We combine these modest results with yawning’s characteristics (see “Introduction”) to come to a novel hypothesis on the function of yawning.

Airway physiology hypothesis

The airway physiology hypothesis entails:

Yawning secures long-term oxygenation by creating an enlarged airway lumen by muscle repositioning, primarily in the upper airway. A single letter-to-the-editor by Hanning, [52] which was found during this literature search, mentioned this same hypothesis; however, the mention was brief and without discussion.

The airway is a hollow and dynamic passage, which must remain open at all costs. The airway lumen is continuously subject to forces of gravity, changing respiratory pressures, and body movements. Therefore, the airway is largely supported by cartilage and bony structures (black in Fig. 2). However, similar fixation of the airway would not be functional in the pharynx and lungs (blue in Fig. 2). The dynamic movements of the pharynx and lungs are essential, and distinctively mentioned below.

Fig. 2
figure 2

Schematic overview of the airway. The airway can be divided into two mechanical properties: (1) lumen which is relatively dilated by muscles (blue) and (2) lumen which is fixed by cartilage or bone (black). A dynamic lumen is essential for peristaltic movements, vocalization in the pharynx, and ventilation in the lungs

Upper airway patency

Pharyngeal muscles determine the diameter and volume of the upper airway. These muscles interact in a complex fashion to constrict and dilate for different purposes: securing the airway, swallowing, and vocalization. Upper airway patency (or volume) is regulated by position of the tongue, the hyoid apparatus, the posterolateral pharyngeal walls, and the soft palate [53]. Muscles responsible for these positionings are illustrated in Fig. 3 in yawning condition. Involved muscles must be perfectly balanced, as both loose and tight pharyngeal muscles result in a disturbed balance, and could lead to higher airflow resistance, higher respiratory effort, and potential apnea [54]. Besides endangering respiration, proper swallowing and vocalization may also be at risk due to muscle imbalance. Yawning (now considered repetitive airway stretching and dilation) may be the ideal maneuver to restore this muscle balance. The entire airway dilates maximally during a yawn, which automatically results in powerful stretching of the jaw and swallowing muscles. This is illustrated in Fig. 3: in blue stretching constrictive pharyngeal muscles, and in red tightening dilator muscles. In basic muscle physiology stretching is known to help elongate muscles (prevent tightening), create comfortable and functional muscle tone, and increase range of motion [55]. This is well achieved by gradual eccentric contraction in fits of two or three with increasing intensity (see “Introduction”). Post-yawn widening is not well documented. But video-endoscopic findings of Titze [56] and Boone [22] showed that the pharyngeal lumen maintains a widened position after a yawn. This automatically decreases airway resistance and reduces the chance of collapse [53]. Significant widening and stretching during a yawn and an increase of airway lumen size post-yawning substantiate this hypothesis. However, these studies must be repeated with better imaging in the future.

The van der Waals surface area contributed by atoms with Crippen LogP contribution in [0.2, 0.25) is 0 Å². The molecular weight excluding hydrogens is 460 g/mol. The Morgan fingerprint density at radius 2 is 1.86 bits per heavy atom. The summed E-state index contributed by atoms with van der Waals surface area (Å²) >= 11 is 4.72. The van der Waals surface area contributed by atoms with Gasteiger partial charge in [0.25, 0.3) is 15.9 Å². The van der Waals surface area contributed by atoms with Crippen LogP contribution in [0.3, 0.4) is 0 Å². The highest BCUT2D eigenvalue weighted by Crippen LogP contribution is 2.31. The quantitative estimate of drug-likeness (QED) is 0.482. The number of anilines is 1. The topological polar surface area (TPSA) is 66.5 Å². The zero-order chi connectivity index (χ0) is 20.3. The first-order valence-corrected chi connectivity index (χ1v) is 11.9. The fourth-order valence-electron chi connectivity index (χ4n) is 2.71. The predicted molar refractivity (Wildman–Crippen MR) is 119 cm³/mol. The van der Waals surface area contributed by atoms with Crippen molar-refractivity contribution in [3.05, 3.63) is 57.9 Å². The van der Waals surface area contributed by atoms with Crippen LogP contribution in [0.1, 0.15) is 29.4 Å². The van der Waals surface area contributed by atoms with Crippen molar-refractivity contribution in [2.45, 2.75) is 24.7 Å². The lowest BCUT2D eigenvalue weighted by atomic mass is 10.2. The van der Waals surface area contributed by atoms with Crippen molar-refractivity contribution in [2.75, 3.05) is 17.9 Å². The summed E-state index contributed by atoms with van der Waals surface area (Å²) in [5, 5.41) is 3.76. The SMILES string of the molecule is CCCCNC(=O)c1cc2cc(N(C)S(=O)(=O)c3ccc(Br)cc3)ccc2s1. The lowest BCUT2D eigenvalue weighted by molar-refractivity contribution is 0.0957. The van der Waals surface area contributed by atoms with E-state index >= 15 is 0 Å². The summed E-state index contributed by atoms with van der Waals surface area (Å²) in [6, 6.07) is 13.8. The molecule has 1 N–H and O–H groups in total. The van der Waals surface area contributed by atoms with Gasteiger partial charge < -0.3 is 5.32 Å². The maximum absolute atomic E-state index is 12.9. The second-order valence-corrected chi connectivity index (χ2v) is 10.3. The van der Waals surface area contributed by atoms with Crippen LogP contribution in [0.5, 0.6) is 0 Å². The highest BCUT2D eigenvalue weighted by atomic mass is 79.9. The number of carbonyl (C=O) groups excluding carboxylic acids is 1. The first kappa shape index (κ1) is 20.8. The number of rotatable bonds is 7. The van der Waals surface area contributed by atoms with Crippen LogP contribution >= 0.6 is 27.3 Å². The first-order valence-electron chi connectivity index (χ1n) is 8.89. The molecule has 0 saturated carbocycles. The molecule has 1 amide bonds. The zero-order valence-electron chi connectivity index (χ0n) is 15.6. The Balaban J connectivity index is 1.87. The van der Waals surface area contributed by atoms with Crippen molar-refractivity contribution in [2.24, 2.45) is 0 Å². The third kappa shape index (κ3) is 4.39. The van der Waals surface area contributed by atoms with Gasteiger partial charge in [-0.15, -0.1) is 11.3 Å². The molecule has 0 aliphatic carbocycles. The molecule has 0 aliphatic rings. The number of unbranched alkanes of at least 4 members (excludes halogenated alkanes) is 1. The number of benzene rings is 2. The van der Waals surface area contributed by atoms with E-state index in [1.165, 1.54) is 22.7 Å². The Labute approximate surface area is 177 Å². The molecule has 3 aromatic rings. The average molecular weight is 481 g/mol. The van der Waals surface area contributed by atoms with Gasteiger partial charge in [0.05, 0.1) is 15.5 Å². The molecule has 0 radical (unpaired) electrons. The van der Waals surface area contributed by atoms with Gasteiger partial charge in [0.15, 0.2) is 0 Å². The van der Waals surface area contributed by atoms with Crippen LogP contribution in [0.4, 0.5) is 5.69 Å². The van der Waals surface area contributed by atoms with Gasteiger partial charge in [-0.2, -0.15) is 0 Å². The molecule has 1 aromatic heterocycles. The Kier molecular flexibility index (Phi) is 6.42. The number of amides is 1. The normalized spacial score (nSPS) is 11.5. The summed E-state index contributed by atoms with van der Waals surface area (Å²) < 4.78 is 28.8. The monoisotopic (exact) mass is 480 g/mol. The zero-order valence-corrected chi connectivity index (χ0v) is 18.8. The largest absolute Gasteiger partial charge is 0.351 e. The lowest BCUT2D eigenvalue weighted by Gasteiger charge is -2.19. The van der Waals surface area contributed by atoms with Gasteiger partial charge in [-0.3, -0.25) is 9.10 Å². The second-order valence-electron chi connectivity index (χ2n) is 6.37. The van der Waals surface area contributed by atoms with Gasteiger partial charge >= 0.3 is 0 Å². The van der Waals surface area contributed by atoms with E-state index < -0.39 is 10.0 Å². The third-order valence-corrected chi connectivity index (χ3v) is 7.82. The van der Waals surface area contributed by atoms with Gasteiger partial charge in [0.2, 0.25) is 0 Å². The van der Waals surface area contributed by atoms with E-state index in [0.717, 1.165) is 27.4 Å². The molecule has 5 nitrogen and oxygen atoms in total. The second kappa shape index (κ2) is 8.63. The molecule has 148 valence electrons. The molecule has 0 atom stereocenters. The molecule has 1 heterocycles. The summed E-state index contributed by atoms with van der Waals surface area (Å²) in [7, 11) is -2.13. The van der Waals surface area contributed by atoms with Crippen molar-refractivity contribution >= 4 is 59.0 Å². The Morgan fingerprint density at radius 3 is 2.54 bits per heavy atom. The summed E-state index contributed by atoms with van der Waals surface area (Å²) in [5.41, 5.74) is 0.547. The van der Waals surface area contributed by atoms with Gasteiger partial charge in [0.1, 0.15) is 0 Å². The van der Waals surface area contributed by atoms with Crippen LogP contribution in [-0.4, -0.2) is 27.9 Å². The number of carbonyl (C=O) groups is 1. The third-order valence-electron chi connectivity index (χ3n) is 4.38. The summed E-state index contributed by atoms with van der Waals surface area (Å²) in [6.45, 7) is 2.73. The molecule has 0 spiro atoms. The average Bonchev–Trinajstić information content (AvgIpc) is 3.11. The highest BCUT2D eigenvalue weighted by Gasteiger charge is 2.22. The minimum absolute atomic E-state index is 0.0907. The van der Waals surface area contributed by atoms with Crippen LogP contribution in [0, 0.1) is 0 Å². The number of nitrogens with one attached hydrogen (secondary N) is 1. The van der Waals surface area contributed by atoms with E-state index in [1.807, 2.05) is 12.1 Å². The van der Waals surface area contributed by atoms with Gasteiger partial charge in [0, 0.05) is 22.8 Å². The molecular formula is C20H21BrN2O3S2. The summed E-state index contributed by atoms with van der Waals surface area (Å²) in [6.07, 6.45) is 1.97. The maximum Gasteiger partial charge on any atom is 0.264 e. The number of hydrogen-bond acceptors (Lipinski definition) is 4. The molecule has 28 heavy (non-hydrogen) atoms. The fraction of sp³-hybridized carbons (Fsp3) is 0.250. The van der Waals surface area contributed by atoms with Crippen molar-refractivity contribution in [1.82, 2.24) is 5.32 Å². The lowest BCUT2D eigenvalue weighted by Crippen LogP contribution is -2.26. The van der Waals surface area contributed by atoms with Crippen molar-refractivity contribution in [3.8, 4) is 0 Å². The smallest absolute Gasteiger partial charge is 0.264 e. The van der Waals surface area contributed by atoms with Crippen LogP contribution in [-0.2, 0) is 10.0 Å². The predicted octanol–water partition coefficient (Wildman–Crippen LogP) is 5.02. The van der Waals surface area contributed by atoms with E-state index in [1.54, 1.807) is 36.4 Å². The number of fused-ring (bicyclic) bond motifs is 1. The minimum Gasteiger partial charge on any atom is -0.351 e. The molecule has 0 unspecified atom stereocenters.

Fig. 3
figure 3

2D model of muscle movements during a yawn: contracting muscles (red) and stretching muscles (blue). During a yawn, the airway is fully dilated, most prominently in the pharynx. Maximal mouth gaping and pharyngeal widening are achieved by movement of the mandible (A), hyoid (B), larynx (C), and soft palate (D). This results in powerful stretching of jaw and pharyngeal muscles, which are essential for chewing and swallowing. The styloid process (E) and mastoid process (F) are anchor points for swallowing muscles. The stretched muscles include the temporal (1), masseter (2), palatoglossal (3), styloglossus (4), superior pharyngeal constrictor (5), stylohyoid (6), posterior belly of digastric (7), and middle pharyngeal constrictor muscle (8). The palatopharyngeal, stylopharyngeus, and inferior pharyngeal constrictor muscles are stretched as well, however not illustrated here. Stretching is achieved by contraction of antagonist muscles in three groups (Fig. 1): the floor of the mouth muscles (geniohyoid, mylohyoid, hyoglossus, and anterior bellies of the digastric), the infrahyoidal muscles (omohyoid, thyrohyoid, sternohyoid, and sternothyroid), and the pharyngeal and palatal elevators (tensor and levator veli palatine). Stretching muscles is essential to prevent tightening and loss of range of motion. According to our hypothesis, the airway is widened by a yawn and long-term oxygenation is safeguarded